The grammar of stative & dynamic verbs

Grammar difference between stative and dynamic verbs Dynamic verbs can be used in continuous tenses. Stative (or ‘state’) verbs are generally not used in continuous tenses. For example: I am knowing John. I know John. I am understanding what the teacher is saying.  I understand what the teacher is saying.    Even when we are … Read more

Stative and dynamic verbs

Verbs can be divided into two types: stative and dynamic verbs. Stative verbs are also known as state verbs and dynamic verbs are also known as action verbs. Do you know the difference between stative and dynamic verbs? Do you know about an important grammar rule that applies to stative and dynamic verbs? Read the … Read more

Present perfect continuous

Present perfect tenses are used to talk about situations that connect the past to now. Present perfect continuous is formed using: have / has + been + [verb] + ing For example: I have been running. Have you been running? He has been studying. Has he been studying? Do you know when to use present … Read more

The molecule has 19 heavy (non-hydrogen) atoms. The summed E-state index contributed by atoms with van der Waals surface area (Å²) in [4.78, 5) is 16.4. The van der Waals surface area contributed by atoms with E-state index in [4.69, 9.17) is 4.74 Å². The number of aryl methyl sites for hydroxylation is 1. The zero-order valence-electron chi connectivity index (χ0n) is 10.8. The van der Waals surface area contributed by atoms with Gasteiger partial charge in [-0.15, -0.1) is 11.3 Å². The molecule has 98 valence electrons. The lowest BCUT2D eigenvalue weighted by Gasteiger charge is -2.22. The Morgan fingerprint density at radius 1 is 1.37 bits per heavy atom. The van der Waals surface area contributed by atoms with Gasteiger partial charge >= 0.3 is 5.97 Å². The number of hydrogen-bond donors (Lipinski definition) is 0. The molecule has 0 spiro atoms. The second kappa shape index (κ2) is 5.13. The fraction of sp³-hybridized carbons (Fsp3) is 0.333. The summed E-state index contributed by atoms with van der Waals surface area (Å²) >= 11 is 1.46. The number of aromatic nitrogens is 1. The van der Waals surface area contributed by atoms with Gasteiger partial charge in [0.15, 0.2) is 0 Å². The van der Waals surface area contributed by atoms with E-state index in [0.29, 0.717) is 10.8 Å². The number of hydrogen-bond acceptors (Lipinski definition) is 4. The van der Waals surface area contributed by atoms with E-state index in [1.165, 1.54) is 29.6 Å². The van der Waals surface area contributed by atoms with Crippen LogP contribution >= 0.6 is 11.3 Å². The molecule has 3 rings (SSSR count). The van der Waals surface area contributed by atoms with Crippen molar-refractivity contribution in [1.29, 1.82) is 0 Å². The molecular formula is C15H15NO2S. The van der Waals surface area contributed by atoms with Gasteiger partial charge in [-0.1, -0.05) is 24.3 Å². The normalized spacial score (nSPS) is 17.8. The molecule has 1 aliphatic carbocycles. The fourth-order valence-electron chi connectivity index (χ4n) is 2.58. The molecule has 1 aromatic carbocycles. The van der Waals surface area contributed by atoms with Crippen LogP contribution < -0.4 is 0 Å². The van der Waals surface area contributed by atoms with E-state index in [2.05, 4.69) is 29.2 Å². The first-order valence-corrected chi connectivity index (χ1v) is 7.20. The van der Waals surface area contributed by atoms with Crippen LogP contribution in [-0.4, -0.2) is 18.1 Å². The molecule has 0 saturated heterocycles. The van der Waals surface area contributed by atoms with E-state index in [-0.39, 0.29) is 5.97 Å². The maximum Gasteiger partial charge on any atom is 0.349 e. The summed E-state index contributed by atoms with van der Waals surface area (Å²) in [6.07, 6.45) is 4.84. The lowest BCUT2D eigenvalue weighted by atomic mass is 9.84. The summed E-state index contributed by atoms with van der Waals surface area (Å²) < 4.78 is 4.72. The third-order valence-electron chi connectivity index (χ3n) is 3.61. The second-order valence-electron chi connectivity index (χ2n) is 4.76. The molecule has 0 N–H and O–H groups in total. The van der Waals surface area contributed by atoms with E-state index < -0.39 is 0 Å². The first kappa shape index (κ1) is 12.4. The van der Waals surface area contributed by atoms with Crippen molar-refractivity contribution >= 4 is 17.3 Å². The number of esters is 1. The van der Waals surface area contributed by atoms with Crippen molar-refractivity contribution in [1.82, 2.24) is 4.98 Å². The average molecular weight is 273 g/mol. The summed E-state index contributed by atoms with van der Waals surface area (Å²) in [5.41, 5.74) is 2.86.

The future simple tense

The future simple tense has two forms in English – ‘will’ and ‘(be) going to’. When you use the future simple tense to talk about the future, using ‘will’ or ‘(be) going to’ can alter the meaning of what you are saying. Read the information below to see what the differences are and when to … Read more